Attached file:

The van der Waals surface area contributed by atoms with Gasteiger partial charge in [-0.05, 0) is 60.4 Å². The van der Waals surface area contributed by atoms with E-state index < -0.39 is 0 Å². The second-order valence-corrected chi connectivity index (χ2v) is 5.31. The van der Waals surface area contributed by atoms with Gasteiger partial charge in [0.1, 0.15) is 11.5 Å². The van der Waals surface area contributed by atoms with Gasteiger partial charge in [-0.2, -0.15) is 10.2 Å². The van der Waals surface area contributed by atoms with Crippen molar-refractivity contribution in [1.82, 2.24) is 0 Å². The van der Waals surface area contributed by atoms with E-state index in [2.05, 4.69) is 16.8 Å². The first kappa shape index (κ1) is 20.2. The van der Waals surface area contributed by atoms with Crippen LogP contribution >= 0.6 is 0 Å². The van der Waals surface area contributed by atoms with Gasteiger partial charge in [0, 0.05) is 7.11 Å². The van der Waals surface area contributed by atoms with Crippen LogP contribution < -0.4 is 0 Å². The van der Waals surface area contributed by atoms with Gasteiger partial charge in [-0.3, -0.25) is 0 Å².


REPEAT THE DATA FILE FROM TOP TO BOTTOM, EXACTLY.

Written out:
The van der Waals surface area contributed by atoms with Gasteiger partial charge in [-0.05, 0) is 60.4 Å². The van der Waals surface area contributed by atoms with E-state index < -0.39 is 0 Å². The second-order valence-corrected chi connectivity index (χ2v) is 5.31. The van der Waals surface area contributed by atoms with Gasteiger partial charge in [0.1, 0.15) is 11.5 Å². The van der Waals surface area contributed by atoms with Gasteiger partial charge in [-0.2, -0.15) is 10.2 Å². The van der Waals surface area contributed by atoms with Crippen molar-refractivity contribution in [1.82, 2.24) is 0 Å². The van der Waals surface area contributed by atoms with E-state index in [2.05, 4.69) is 16.8 Å². The first kappa shape index (κ1) is 20.2. The van der Waals surface area contributed by atoms with Crippen LogP contribution >= 0.6 is 0 Å². The van der Waals surface area contributed by atoms with Gasteiger partial charge in [0, 0.05) is 7.11 Å². The van der Waals surface area contributed by atoms with Crippen LogP contribution < -0.4 is 0 Å². The van der Waals surface area contributed by atoms with Gasteiger partial charge in [-0.3, -0.25) is 0 Å².